Friday, May 9

Only Lovers Left Alive Review

Only Lovers Left Alive
Dir: Jim Jarmusch
Starring: Tilda Swinton, Tom Hiddleston, Mia Wasikowska, Anton Yelchin, and John Hurt

Director Jim Jarmusch has made a career of examining people and the idiosyncrasies they embrace. Whether it’s the journey of three imprisoned men in “Down by Law” or the account of cab drivers from different parts of the world in “Night on Earth”, Jarmusch has the skillful ability of forming fascinating characters that serve the story. While Jarmusch has explored numerous genres, “Only Lovers Left Alive” is his first endeavor into the realm of horror and the subgenre of vampire mythology. What Jarmusch accomplishes with this moody piece of cinema is another achievement in his already impressive career.

Taking place in the nighttime desolation of both Detroit and Tangier, Eve (Tilda Swinton) is a wise and sympathetic vampire who has survived longer than most of her kind. She is in an enduring married relationship with Adam (Tom Hiddleston), a cynical musician whose existence amongst a changing humanity has brought despair into his world. Blood is life and, though they have evolved away from the usual means of human consumption, they drink it from goblets and treat it like a fine wine. All the while observing and scrutinizing a world that is simply beneath their time journeyed experience. Nevertheless the world they are trying to separate themselves from seems to be invading their lives in a destructive way.

For a film about vampires there is very little to consider horrific. While the genre characteristics are in accordance with the well-known lore, like the usual blood drinking and sunlight avoidance, those elements are mostly used for assisting atmosphere. The horror extremes are replaced with multilayered conversations spanning a centuries worth of knowledge and are delivered in a gushing philosophical form from two timeworn vampires. Their discussions are a mix of insightful social commentary, comical diatribes about history, and deliberately ordinary remarks about everyday life. These characters are what keep the momentum moving when the film, which at numerous times, slows to a stationary scene of two people talking. This, in less seasoned hands, could turn into a confused mess but Jarmusch makes nearly every second absorbing.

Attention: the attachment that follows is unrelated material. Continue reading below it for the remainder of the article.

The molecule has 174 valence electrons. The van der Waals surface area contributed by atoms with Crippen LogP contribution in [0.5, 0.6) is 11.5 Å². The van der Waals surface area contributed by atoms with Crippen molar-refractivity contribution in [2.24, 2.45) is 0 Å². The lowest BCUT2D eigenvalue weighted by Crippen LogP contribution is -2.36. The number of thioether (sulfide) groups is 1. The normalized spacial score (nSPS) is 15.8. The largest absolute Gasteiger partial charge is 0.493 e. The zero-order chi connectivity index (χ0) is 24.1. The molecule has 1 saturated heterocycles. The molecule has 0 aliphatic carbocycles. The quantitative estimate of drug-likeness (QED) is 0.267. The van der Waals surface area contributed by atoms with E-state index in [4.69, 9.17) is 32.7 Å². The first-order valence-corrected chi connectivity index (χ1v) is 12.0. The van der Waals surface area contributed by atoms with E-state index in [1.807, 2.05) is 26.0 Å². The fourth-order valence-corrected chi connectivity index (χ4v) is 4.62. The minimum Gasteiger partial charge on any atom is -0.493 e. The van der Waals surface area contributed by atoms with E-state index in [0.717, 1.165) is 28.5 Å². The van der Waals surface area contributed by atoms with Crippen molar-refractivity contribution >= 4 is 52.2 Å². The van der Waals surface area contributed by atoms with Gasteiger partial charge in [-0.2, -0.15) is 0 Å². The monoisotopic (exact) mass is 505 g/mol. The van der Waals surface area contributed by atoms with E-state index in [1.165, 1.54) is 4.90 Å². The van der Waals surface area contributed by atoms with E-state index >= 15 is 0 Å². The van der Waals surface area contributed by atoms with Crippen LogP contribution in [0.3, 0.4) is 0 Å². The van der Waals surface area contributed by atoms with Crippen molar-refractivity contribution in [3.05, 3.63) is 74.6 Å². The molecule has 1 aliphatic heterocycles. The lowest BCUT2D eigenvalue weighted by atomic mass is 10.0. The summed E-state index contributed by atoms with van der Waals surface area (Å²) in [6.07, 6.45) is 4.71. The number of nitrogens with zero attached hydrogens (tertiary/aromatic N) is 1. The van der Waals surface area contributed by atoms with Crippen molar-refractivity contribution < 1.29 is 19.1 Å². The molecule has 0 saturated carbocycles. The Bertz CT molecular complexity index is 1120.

Like most of Jarmusch’s films character development takes precedent, and Tilda Swinton and Tom Hiddleston are impressive in the leads. Swinton, always entertaining to watch, gives Eve compassionate and understanding attributes, while also being susceptible to love. Hiddleston is a gloomy mix of emotions, depressing and self-defeating but also hopeful because of his cherished Eve. John Hurt makes a welcome cameo as Christopher Marlowe, the same person associated with Shakespeare. Marlowe is a vampire who is the local blood provider for the more civil ones of his kind. Hurt is great, offering some of the films most memorable lines concerning his famous history.

There is a certain amount of commitment needed to make it through this film, which will undoubtedly split some viewers wanting more plot developments or genre fans looking for more intense influences from the horror aspect of the story. Still, “Only Lovers Left Alive” may be one of the few vampire films, from the bulk of oversaturation seen in recent years, which will be remembered as one the exceptional films of the genre.

Monte’s Rating

4.00 out of 5.00

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